JSTOR Text Analyzer
- Posted on in Scholarly Communication Tools - Analysis
Do you ever find yourself in a bind when searching for relevant sources? Keyword search not working? Text Analyzer from JSTOR Labs lets you upload a document and search for articles based on your text! Test it out here: http://ow.ly/hpPw30a0PDf
Text Analyzer is a beta tool built by JSTOR Labs. With it, researchers can search for content on JSTOR just by uploading a document.
How it works
- Upload a document with text in it. This can be anything: a paper you’re writing, an outline of a work in progress, an article you just downloaded, even a picture of a page of your textbook. (Don’t worry, we won’t store or share the text.)
- The tool analyzes the text within the document to find key topics and terms used, and then uses the ones it deems most important — the “prioritized terms” — to find similar content in JSTOR.
- Review the results and download any articles you’re interested in.
- Adjust the results you’re seeing by adding, removing or adjusting the importance of the prioritized terms.
- File types supported
- You can upload or point to many kinds of text documents, including csv, doc, docx, gif, htm, html, jpg, jpeg, json, pdf, png, pptx, rtf, tif (tiff), txt, xlsx. If the file type you’re using isn’t on this list, just cut and paste any amount of text into the search form to analyze it.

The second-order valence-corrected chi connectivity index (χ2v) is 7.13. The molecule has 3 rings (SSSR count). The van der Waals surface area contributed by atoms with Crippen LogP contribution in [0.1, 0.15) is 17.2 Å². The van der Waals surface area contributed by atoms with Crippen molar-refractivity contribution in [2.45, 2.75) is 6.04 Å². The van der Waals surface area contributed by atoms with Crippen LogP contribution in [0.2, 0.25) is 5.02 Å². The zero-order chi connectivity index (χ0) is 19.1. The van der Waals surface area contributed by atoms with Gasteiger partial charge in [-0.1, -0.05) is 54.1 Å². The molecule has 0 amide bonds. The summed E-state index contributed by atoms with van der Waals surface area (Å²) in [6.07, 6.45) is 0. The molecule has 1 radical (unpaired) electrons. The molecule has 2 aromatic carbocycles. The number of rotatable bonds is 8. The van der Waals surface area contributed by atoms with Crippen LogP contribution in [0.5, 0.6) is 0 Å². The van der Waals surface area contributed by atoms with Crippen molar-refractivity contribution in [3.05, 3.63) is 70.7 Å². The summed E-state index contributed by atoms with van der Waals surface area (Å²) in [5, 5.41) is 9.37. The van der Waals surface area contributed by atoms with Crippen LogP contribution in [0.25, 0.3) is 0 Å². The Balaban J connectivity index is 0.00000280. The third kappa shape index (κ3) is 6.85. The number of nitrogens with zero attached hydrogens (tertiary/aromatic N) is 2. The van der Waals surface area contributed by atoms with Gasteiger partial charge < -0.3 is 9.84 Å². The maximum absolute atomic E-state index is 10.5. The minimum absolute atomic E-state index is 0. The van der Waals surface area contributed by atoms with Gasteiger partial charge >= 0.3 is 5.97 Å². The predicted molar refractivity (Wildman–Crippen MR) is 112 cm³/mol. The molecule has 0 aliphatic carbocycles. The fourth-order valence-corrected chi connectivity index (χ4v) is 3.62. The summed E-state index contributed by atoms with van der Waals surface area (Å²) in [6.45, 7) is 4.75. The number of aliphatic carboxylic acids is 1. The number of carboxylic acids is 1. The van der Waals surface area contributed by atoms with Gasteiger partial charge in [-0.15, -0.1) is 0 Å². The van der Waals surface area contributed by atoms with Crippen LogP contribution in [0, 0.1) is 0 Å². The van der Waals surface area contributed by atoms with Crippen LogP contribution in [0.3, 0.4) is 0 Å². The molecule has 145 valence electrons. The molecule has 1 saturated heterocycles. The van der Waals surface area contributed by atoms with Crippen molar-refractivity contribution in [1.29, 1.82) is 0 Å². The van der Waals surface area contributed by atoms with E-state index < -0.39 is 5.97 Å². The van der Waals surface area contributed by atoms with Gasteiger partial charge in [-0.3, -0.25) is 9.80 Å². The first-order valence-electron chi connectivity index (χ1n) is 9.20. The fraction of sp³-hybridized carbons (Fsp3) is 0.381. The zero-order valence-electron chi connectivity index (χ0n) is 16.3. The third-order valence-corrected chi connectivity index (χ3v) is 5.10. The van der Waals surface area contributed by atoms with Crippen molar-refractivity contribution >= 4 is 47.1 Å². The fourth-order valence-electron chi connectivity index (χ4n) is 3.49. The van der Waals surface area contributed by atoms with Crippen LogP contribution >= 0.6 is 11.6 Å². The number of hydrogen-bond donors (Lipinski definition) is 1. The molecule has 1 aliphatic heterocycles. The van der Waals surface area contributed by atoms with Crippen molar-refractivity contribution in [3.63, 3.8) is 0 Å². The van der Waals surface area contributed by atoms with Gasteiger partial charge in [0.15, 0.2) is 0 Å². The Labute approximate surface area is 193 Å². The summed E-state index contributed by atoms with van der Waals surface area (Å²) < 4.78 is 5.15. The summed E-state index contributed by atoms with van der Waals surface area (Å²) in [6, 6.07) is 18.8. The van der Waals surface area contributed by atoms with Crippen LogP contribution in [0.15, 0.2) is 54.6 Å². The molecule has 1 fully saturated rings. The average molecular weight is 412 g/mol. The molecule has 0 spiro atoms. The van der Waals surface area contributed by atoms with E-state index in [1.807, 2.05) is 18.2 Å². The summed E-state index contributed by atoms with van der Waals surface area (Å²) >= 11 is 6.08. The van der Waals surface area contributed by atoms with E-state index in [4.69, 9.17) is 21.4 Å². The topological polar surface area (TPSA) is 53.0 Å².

Hints & suggestions
- The more text within your document, the better.
- Be sure to use the controls to add, remove and adjust the importance of your prioritized terms. Add your own term or phrase if you’re not seeing it.
- The results are created using only the prioritized terms: be sure to add any identified term you want to be included.
- If you access Text Analyzer using your phone, a camera icon will appear — use it to take a picture of any page of text and search with that.
- To run Text Analyzer on the text of a web page — whether it’s a Google Doc or a NY Times article — drag and drop or paste the URL into the search box.
- Get creative with the kinds of documents you search with: try your class syllabus, the web page of a news article, or the first paragraph or outline of a paper you’re writing.